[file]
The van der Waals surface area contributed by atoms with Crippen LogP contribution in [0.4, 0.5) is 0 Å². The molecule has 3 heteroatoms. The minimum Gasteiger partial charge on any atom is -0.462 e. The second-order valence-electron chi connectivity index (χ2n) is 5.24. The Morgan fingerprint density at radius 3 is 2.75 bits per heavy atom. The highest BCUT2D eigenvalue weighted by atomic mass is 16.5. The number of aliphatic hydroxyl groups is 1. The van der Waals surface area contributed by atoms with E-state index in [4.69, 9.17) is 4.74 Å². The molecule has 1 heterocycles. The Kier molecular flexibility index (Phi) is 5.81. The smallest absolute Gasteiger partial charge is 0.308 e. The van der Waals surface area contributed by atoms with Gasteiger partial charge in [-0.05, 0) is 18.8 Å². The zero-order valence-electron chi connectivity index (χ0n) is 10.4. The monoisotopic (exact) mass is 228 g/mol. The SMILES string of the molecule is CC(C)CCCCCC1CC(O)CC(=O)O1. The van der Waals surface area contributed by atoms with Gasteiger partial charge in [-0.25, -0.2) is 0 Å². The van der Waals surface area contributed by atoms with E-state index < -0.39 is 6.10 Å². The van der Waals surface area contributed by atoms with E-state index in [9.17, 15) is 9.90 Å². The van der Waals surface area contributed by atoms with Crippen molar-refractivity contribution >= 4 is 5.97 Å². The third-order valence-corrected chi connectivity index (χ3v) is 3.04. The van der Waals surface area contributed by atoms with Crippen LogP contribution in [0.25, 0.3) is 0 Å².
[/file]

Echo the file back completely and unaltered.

The van der Waals surface area contributed by atoms with Crippen LogP contribution in [0.4, 0.5) is 0 Å². The molecule has 3 heteroatoms. The minimum Gasteiger partial charge on any atom is -0.462 e. The second-order valence-electron chi connectivity index (χ2n) is 5.24. The Morgan fingerprint density at radius 3 is 2.75 bits per heavy atom. The highest BCUT2D eigenvalue weighted by atomic mass is 16.5. The number of aliphatic hydroxyl groups is 1. The van der Waals surface area contributed by atoms with E-state index in [4.69, 9.17) is 4.74 Å². The molecule has 1 heterocycles. The Kier molecular flexibility index (Phi) is 5.81. The smallest absolute Gasteiger partial charge is 0.308 e. The van der Waals surface area contributed by atoms with Gasteiger partial charge in [-0.05, 0) is 18.8 Å². The zero-order valence-electron chi connectivity index (χ0n) is 10.4. The monoisotopic (exact) mass is 228 g/mol. The SMILES string of the molecule is CC(C)CCCCCC1CC(O)CC(=O)O1. The van der Waals surface area contributed by atoms with Gasteiger partial charge in [-0.25, -0.2) is 0 Å². The van der Waals surface area contributed by atoms with E-state index < -0.39 is 6.10 Å². The van der Waals surface area contributed by atoms with E-state index in [9.17, 15) is 9.90 Å². The van der Waals surface area contributed by atoms with Crippen molar-refractivity contribution >= 4 is 5.97 Å². The third-order valence-corrected chi connectivity index (χ3v) is 3.04. The van der Waals surface area contributed by atoms with Crippen LogP contribution in [0.25, 0.3) is 0 Å².